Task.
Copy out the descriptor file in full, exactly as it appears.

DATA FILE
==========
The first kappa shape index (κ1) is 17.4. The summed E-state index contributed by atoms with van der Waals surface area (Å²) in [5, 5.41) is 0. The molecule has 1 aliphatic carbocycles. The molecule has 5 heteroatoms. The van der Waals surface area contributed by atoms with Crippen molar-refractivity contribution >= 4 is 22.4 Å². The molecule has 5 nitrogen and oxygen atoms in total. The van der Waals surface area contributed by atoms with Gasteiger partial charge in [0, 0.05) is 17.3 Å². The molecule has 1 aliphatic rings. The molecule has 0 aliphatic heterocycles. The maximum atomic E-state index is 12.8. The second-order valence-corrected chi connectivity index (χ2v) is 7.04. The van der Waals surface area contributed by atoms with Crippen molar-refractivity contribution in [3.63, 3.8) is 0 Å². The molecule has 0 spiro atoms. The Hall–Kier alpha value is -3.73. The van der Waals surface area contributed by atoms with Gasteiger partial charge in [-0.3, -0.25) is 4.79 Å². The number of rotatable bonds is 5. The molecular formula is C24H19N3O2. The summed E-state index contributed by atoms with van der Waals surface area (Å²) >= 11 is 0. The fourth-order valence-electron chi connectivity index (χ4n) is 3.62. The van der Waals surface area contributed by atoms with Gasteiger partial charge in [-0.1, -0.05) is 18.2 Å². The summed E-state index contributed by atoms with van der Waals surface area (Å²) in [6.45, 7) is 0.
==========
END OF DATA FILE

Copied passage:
The first kappa shape index (κ1) is 17.4. The summed E-state index contributed by atoms with van der Waals surface area (Å²) in [5, 5.41) is 0. The molecule has 1 aliphatic carbocycles. The molecule has 5 heteroatoms. The van der Waals surface area contributed by atoms with Crippen molar-refractivity contribution >= 4 is 22.4 Å². The molecule has 5 nitrogen and oxygen atoms in total. The van der Waals surface area contributed by atoms with Gasteiger partial charge in [0, 0.05) is 17.3 Å². The molecule has 1 aliphatic rings. The molecule has 0 aliphatic heterocycles. The maximum atomic E-state index is 12.8. The second-order valence-corrected chi connectivity index (χ2v) is 7.04. The van der Waals surface area contributed by atoms with Crippen molar-refractivity contribution in [3.63, 3.8) is 0 Å². The molecule has 0 spiro atoms. The Hall–Kier alpha value is -3.73. The van der Waals surface area contributed by atoms with Gasteiger partial charge in [-0.3, -0.25) is 4.79 Å². The number of rotatable bonds is 5. The molecular formula is C24H19N3O2. The summed E-state index contributed by atoms with van der Waals surface area (Å²) >= 11 is 0. The fourth-order valence-electron chi connectivity index (χ4n) is 3.62. The van der Waals surface area contributed by atoms with Gasteiger partial charge in [-0.1, -0.05) is 18.2 Å². The summed E-state index contributed by atoms with van der Waals surface area (Å²) in [6.45, 7) is 0.